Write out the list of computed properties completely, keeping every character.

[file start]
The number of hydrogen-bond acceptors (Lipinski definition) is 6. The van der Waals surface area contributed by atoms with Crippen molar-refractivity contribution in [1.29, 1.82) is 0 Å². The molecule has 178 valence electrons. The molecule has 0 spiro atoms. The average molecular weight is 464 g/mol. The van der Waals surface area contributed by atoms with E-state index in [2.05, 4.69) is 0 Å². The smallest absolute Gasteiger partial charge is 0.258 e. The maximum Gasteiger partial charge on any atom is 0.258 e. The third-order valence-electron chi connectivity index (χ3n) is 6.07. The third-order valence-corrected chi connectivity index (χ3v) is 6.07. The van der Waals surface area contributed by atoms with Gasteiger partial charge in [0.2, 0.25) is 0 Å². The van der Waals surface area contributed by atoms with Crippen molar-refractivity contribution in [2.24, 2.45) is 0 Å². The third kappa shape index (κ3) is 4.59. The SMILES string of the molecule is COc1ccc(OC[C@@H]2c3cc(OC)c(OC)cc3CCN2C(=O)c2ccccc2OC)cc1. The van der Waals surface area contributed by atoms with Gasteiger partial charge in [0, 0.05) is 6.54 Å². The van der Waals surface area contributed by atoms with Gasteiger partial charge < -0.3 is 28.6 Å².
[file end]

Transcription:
The number of hydrogen-bond acceptors (Lipinski definition) is 6. The van der Waals surface area contributed by atoms with Crippen molar-refractivity contribution in [1.29, 1.82) is 0 Å². The molecule has 178 valence electrons. The molecule has 0 spiro atoms. The average molecular weight is 464 g/mol. The van der Waals surface area contributed by atoms with E-state index in [2.05, 4.69) is 0 Å². The smallest absolute Gasteiger partial charge is 0.258 e. The maximum Gasteiger partial charge on any atom is 0.258 e. The third-order valence-electron chi connectivity index (χ3n) is 6.07. The third-order valence-corrected chi connectivity index (χ3v) is 6.07. The van der Waals surface area contributed by atoms with Gasteiger partial charge in [0.2, 0.25) is 0 Å². The van der Waals surface area contributed by atoms with Crippen molar-refractivity contribution in [2.24, 2.45) is 0 Å². The third kappa shape index (κ3) is 4.59. The SMILES string of the molecule is COc1ccc(OC[C@@H]2c3cc(OC)c(OC)cc3CCN2C(=O)c2ccccc2OC)cc1. The van der Waals surface area contributed by atoms with Gasteiger partial charge in [0, 0.05) is 6.54 Å². The van der Waals surface area contributed by atoms with Gasteiger partial charge < -0.3 is 28.6 Å².